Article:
It’s the first Friday of March, so today sees the first entry in the Big Friday project.
Some of you might remember a post from December, 2014, about how I almost went to the 2014 PlayStation Experience, better known as PSX. While it would have been nice, the impracticalities of getting to Las Vegas on short notice led me to decide against attending that year. For the full story, you can read the post here. In 2015, however, one of my goals for the year was to attend a video game conference/convention, and PSX 2015 ended up being the one that I went to. It was the very first time I had ever attended such an event. Before that time I had just read or watched coverage of video game conventions, so being there in person and seeing things as they happened would be an all-new experience.
PSX 2015 was held in San Francisco, CA. I had a friend who lived across the bay in Oakland, so I stayed with him while I was out there and each day took the BART train to the Moscone Center, inside of which PSX 2015 was happening. The convention took place on the weekend of December 5-6. On Friday, after spending a full day walking around San Francisco, I stopped by the Moscone Center to pick up my convention materials; namely my entry badge, along with a tote bag of freebies that included a t-shirt that was size XL. I’m not sure if the t-shirt size was a mistake, or if at that point in the day they had run out of smaller sizes for non-giant people like me. It was already after dark when I left the Moscone Center, and right about the time that I left to return to Oakland the first few people had already started to line up at the entrance for the following day’s opening. While I could admire the enthusiasm and determination required to show up early and snag the first few spots in line, I personally could never see myself doing something like that, as whatever pride and acclaim I might gather from getting to be one of first people inside would be heavily outweighed by the myriad inconveniences of being in line for that long. No, my plan was to just show up in the morning like a regular person.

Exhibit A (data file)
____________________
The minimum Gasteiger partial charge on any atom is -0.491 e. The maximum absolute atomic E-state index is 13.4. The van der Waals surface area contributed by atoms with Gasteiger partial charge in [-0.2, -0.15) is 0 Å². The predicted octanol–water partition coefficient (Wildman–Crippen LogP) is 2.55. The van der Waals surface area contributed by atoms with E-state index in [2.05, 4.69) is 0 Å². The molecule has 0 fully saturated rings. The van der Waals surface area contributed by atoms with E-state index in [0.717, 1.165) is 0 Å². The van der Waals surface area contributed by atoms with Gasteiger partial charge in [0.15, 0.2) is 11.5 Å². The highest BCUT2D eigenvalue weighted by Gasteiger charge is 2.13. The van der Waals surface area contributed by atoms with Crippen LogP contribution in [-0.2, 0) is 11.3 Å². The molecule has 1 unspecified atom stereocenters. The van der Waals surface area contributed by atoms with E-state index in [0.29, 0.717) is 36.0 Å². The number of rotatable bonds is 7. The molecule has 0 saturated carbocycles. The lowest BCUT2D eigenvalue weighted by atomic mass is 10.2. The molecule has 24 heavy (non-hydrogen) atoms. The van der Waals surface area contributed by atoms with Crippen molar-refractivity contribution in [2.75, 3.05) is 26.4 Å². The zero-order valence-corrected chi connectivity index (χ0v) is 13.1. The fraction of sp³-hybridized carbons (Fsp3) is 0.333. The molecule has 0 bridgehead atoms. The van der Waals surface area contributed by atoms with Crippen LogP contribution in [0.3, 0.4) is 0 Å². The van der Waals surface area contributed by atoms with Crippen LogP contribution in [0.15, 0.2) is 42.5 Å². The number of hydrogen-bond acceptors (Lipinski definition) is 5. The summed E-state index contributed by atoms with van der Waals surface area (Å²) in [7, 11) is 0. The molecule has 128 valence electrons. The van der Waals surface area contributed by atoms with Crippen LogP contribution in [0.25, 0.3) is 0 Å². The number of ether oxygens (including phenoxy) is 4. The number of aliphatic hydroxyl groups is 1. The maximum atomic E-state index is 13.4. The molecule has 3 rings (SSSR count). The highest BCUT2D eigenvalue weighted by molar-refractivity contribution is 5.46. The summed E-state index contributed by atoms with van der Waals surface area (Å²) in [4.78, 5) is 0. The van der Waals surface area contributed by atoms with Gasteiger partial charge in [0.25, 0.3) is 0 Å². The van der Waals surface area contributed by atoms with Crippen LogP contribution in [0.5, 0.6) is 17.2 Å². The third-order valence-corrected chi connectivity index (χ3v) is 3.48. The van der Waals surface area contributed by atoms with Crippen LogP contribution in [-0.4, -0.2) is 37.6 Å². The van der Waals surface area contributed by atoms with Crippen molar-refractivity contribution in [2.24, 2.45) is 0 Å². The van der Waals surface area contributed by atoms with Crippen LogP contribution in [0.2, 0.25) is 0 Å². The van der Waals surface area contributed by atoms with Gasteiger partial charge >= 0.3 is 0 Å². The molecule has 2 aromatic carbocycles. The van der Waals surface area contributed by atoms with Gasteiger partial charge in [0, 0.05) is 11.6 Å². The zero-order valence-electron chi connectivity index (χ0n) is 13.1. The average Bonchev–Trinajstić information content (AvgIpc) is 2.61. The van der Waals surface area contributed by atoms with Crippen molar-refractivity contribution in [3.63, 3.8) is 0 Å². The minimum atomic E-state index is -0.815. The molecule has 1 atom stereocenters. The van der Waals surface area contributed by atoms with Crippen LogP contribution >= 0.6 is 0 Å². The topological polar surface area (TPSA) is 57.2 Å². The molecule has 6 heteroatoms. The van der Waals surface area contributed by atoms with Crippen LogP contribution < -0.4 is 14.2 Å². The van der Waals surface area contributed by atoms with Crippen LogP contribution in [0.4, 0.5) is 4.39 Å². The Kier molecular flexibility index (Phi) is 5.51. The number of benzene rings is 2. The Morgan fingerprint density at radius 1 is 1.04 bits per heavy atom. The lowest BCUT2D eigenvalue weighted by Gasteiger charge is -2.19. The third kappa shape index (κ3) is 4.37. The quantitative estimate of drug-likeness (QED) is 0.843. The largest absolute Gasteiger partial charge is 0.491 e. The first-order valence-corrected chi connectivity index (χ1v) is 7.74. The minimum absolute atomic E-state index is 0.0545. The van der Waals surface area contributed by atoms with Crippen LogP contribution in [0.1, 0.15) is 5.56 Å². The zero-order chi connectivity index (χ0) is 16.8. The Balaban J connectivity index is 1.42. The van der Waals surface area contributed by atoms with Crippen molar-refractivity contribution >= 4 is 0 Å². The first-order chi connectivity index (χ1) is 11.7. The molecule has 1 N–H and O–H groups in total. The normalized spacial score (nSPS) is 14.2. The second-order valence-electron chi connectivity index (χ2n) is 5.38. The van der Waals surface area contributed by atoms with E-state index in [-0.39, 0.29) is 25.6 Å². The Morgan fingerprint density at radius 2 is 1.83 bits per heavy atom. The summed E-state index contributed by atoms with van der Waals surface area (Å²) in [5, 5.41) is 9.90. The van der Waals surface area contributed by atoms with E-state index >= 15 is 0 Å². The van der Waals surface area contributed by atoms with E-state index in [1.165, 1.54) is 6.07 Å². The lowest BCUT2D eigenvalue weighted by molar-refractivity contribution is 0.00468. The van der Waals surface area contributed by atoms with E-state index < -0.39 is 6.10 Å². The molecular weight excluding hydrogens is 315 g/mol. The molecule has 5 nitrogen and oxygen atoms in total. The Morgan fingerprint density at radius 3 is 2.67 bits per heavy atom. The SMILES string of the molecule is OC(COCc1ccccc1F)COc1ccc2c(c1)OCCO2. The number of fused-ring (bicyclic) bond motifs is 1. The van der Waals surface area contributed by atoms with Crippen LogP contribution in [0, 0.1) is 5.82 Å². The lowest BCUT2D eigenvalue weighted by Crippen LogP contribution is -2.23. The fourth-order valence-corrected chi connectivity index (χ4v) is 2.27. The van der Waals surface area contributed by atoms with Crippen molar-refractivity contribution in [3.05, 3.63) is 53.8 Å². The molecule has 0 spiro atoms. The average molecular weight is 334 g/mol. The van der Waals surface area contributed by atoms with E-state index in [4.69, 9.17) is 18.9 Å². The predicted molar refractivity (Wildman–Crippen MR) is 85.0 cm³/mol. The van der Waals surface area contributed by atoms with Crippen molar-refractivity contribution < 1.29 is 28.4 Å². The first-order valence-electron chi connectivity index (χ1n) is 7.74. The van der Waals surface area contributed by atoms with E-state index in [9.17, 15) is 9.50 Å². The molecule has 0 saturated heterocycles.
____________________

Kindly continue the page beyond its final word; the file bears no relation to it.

The next day, Saturday, was the first day of PSX 2015. I arrived at the Moscone Center right at 7:00am, an hour before the building opened, and found a few hundred people were already in line ahead of me. The line itself wrapped around three sides of the building. Though it was long, I wasn’t particularly concerned, because I knew the auditorium where the opening keynote event was being held had around 5,000 seats in it, so there was no danger of me not getting a seat. True, all the front and center seats would likely be taken when I got in, but as long as I got a seat closer to the front than the back, and with a good line of sight on the stage, I would be content. While I was standing around in line, I briefly chatted with two of the other people standing next to me. One guy was from elsewhere in California, while the other, like me, had flown in from another state. We talked about some of the games we were looking forward to seeing, the websites we frequented, and other expectations surrounding the expo. At 8:00am the doors to the Moscone Center opened and the line started moving, though it would still be another twenty or so minutes before I got inside, and then I had to wait awhile longer to get into the auditorium on the third level. The best seats in the center-front had already been snagged by those people who had been in line the longest, but I was still able to grab one a little back and to the right of the stage with a great line of sight. By then it was just before 9:00am, and it would be another hour before the keynote presentation began. For me that was not a problem, as I had a podcast to listen to while passing the time. At 9:00am the lights went dark and the show began. There was a short opening video building the hype around PlayStation and the various games on it, followed by a multitude of speakers who made announcements, showed off games and trailers for games, talked about things PlayStation would be doing in the future, and when it was all over there was a brief closing video. The whole presentation lasted almost two hours and was very well produced. I had always viewed keynotes from home prior to this one, and I can’t deny there’s a certain energy in the room that you don’t really get from watching them on a screen. The content is exactly the same, but when you’re there you can feel the excitement of everyone around you.